Thursday, March 31, 2016

Hot off the press - "Experiential Educating in the Classroom: Designing an Administrative Law Practicum Meeting New ABA Requirements and Student Needs"

This is a new article by Professor Jeffrey Thaler (Maine) published at 68 Maine L. Rev. 161 (2016) and also available on SSRN here. From the abstract:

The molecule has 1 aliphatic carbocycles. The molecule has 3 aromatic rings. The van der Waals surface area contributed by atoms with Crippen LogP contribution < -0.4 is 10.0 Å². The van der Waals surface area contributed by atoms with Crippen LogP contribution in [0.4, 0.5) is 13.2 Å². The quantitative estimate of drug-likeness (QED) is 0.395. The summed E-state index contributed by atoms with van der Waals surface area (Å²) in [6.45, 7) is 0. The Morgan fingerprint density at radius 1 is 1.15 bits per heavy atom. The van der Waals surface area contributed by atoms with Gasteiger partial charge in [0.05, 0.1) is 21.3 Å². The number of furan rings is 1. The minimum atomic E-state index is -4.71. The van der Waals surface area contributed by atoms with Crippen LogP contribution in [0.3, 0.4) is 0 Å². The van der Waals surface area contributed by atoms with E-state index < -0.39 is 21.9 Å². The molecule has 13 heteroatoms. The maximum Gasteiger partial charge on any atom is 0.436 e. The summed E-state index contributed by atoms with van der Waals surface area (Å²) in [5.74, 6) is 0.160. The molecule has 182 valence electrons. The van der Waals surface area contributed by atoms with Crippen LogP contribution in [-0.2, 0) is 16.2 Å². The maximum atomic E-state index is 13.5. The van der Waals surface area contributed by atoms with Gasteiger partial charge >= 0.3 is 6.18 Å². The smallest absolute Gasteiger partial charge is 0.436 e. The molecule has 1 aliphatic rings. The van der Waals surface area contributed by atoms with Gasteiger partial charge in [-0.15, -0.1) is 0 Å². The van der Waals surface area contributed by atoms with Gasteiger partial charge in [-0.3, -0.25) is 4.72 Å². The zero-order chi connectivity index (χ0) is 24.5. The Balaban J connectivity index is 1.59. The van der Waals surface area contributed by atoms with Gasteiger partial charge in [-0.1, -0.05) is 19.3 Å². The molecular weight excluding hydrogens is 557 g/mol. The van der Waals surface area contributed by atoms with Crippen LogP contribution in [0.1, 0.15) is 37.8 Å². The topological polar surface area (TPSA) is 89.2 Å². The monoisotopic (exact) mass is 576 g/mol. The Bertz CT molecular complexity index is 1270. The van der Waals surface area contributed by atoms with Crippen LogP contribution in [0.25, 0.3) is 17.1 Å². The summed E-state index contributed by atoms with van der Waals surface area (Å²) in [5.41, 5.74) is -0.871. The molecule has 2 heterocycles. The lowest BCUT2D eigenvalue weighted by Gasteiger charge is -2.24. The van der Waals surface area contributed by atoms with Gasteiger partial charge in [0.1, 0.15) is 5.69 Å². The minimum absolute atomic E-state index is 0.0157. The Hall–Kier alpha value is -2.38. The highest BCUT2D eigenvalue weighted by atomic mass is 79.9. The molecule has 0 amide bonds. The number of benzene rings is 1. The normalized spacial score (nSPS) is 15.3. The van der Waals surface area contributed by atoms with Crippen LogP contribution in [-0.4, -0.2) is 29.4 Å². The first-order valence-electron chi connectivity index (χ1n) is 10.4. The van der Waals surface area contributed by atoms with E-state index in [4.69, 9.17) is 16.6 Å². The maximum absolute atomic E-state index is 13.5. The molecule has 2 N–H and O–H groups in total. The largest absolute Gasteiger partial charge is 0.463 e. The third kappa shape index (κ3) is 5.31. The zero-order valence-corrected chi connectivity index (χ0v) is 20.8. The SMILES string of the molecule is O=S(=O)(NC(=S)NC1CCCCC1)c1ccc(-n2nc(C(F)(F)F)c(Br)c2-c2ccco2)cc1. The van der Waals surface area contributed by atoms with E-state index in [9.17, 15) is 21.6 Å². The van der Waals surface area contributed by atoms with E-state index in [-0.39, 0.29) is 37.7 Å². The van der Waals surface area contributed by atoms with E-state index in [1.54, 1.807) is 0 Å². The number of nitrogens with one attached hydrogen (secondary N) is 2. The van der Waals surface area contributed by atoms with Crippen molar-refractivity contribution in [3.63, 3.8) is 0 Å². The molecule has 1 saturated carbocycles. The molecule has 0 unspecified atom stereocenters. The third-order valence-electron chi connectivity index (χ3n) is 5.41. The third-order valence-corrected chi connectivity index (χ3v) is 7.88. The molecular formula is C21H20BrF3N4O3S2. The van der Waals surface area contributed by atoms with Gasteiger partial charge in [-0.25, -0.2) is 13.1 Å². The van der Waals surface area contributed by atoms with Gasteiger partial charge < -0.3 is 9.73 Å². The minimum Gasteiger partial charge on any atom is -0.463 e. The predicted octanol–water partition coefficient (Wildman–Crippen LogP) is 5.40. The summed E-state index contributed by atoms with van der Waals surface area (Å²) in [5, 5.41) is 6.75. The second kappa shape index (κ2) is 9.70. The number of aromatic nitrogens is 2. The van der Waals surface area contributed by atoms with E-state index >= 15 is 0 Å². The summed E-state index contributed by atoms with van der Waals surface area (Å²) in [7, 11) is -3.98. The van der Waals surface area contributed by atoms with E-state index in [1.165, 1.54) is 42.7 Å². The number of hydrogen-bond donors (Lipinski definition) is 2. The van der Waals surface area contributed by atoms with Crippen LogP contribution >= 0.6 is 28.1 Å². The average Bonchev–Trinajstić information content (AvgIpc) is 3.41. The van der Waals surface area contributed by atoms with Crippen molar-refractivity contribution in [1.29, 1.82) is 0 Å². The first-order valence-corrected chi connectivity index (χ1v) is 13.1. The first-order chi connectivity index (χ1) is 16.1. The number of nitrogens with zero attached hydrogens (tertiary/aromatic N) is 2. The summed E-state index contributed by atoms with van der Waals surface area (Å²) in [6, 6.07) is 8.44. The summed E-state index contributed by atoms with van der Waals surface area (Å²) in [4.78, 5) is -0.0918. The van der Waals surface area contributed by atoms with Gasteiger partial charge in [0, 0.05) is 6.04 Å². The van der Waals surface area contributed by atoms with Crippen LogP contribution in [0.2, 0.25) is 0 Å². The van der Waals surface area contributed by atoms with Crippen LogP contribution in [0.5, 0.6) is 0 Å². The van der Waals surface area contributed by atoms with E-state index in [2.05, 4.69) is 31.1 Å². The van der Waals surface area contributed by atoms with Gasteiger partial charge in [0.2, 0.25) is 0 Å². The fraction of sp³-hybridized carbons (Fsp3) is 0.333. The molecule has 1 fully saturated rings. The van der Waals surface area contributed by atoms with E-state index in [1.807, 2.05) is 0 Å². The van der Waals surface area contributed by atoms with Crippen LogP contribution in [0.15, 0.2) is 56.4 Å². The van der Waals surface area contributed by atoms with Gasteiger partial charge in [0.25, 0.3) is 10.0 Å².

In August 2014 the American Bar Association approved Revisions to the Standards for Approved Law Schools Relating to Learning Outcomes and Experiential Learning. Standards 302-304 set forth, generally, desired skills, competencies and goals to promote experiential learning opportunities for students. This essay is the first to detail, from start to finish, how a practicum or simulation course -- blending doctrinal and clinical course pedagogies -- can be successfully developed to implement those Standards, in this instance in an administrative law practicum with an environmental and energy law focus. The ongoing decline in the number of jury trial proceedings in America has been well-documented; what has been less well-documented or discussed is the ongoing growth of the number of administrative agencies and bodies promulgating rules and regulations, conducting many more adjudicatory proceedings, and requiring very different skill sets for lawyers representing clients impacted by those agencies. The art of advocating for clients in a regulatory arena is very different from that in the courtroom, yet while almost all law schools have a trial practice course, there are virtually no comparable administrative or regulatory law practicum (versus clinical or externship) courses. This article uniquely details the design, implementation and assessment of two editions of a new practicum that focused on the many ethical, environmental and administrative law issues arising out of a proposed $200 million wind power project through use of a dozen different oral and written exercises, and an evolving Case Study, through the semester. The goal is to help interested faculty, deans and others to more effectively craft similar, blended courses that students both greatly need and will welcome.


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